The COVID-19 pandemic has led to a massive response among researchers to identify effective pharmacologic treatments for preventing and treating infection with the novel coronavirus (severe acute respiratory syndrome coronavirus 2, SARS-CoV-2).
In a paper published online in JAMA on April 13, 2020, researchers from the University of Texas Southwestern Medical Center and the Veterans Administration North Texas Health Care System, Dallas, TX, USA, provided an overview of therapies that are currently under investigation or being considered as interventions for COVID-19. In their conclusion, the authors state that no therapies have been shown effective to date, but they cite the speed and number of clinical trials initiated to identify useful therapies as capability for generating high-quality evidence.
The information in the article is derived from findings of a literature review of English language articles published through March 25, 2020 along with clinical trials registered on clinicaltrials.gov and in the Chinese Clinical Trial Registry. On April 2, 2020 when the manuscript was being written, there were 291 active clinical trials specific to COVID-19. Of those studies, 109 were investigating pharmacological therapies; 29 were placebo-controlled studies.
Many of the drugs being considered as treatment for COVID-19 are already commercially available. They include chloroquine/hydroxychloroquine, several antiviral drugs (lopinavir, ritonavir, ribavirin, oseltamivir, umifenovir), interferon-α and interferon-β, nitazoxanide and camostat mesylate. Some of these drugs have been previously used to treat other coronavirus infections (severe acute respiratory syndrome and Middle East respiratory syndrome), and a few have demonstrated in vitro activity against SARS-CoV-2.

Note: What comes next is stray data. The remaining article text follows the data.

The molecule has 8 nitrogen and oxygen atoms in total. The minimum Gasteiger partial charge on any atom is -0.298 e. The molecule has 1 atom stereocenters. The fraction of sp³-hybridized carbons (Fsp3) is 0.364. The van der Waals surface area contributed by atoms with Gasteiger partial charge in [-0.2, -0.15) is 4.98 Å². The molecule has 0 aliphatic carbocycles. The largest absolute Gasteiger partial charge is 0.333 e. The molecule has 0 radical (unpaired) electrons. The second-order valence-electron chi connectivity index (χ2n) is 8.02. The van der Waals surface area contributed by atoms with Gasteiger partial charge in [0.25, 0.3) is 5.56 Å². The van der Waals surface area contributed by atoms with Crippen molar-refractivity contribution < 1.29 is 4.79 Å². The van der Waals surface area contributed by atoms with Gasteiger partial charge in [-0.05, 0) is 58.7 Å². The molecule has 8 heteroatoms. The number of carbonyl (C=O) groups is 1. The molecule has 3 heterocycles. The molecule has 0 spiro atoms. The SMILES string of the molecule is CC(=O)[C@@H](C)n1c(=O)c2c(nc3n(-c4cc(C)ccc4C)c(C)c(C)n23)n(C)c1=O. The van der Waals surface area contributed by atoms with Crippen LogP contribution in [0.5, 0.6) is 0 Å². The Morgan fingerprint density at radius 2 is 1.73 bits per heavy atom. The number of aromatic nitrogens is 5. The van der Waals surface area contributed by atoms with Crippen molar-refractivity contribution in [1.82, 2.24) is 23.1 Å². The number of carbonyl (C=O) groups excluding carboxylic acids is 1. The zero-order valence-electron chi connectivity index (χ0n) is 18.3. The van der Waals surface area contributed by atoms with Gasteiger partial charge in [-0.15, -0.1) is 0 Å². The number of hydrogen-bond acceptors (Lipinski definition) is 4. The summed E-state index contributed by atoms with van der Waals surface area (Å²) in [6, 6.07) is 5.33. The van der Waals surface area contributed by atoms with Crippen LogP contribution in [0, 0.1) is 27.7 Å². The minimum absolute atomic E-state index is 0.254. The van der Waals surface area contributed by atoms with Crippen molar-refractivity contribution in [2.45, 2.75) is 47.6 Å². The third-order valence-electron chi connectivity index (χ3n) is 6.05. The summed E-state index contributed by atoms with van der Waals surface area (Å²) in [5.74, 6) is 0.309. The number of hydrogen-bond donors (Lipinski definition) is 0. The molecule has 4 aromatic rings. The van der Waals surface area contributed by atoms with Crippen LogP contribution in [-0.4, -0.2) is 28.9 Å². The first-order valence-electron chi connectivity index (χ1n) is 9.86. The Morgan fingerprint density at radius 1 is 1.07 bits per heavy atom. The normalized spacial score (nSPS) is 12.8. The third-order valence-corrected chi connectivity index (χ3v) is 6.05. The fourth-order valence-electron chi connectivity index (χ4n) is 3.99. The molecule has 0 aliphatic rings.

The investigational antiviral agent remdesivir is described as “the most promising therapy”. Remdesivir has potent in vitro activity against SARS-CoV-2, was found to be well-tolerated in a phase I clinical trial, appeared useful in case reports of patients with COVID-19 and is being investigated in randomised controlled clinical trials enrolling patients with moderate or severe COVID-19. Other than to patients who are participating in a clinical trial, remdesivir is available on a compassionate use basis for paediatric patients and pregnant women or through application for emergency access through an expanded use program.
The article in JAMA also lists links to online resources with information relevant to the treatment of patients with COVID-19, and the authors provide answers to eight frequently asked questions. Included within the latter, they cite recommendations for continuing existing treatment with angiotensin-converting enzyme inhibitors or angiotensin receptor blockers and avoiding corticosteroids unless their use is indicated because of a concomitant indication (eg chronic obstructive pulmonary disease exacerbation or pressor-refractory shock).
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